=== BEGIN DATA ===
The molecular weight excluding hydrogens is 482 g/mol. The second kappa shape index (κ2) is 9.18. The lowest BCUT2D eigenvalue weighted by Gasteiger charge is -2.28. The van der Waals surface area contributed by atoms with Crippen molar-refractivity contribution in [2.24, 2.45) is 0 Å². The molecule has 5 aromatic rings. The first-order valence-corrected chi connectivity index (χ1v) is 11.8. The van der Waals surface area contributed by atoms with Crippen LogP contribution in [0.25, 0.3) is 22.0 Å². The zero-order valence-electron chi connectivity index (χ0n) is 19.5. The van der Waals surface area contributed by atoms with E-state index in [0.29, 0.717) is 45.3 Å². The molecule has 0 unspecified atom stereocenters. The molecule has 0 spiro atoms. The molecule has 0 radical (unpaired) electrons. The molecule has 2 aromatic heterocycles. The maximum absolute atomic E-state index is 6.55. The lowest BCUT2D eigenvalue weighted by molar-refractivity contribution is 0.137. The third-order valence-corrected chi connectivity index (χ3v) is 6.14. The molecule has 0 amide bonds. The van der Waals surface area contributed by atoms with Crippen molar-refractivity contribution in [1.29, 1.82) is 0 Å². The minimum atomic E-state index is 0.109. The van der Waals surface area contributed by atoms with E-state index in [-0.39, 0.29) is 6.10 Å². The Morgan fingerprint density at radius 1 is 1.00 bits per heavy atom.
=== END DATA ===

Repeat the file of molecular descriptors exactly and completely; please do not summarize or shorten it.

The molecular weight excluding hydrogens is 482 g/mol. The second kappa shape index (κ2) is 9.18. The lowest BCUT2D eigenvalue weighted by Gasteiger charge is -2.28. The van der Waals surface area contributed by atoms with Crippen molar-refractivity contribution in [2.24, 2.45) is 0 Å². The molecule has 5 aromatic rings. The first-order valence-corrected chi connectivity index (χ1v) is 11.8. The van der Waals surface area contributed by atoms with Crippen LogP contribution in [0.25, 0.3) is 22.0 Å². The zero-order valence-electron chi connectivity index (χ0n) is 19.5. The van der Waals surface area contributed by atoms with E-state index in [0.29, 0.717) is 45.3 Å². The molecule has 0 unspecified atom stereocenters. The molecule has 0 spiro atoms. The molecule has 0 radical (unpaired) electrons. The molecule has 2 aromatic heterocycles. The maximum absolute atomic E-state index is 6.55. The lowest BCUT2D eigenvalue weighted by molar-refractivity contribution is 0.137. The third-order valence-corrected chi connectivity index (χ3v) is 6.14. The molecule has 0 amide bonds. The van der Waals surface area contributed by atoms with Crippen molar-refractivity contribution in [1.29, 1.82) is 0 Å². The minimum atomic E-state index is 0.109. The van der Waals surface area contributed by atoms with E-state index in [-0.39, 0.29) is 6.10 Å². The Morgan fingerprint density at radius 1 is 1.00 bits per heavy atom.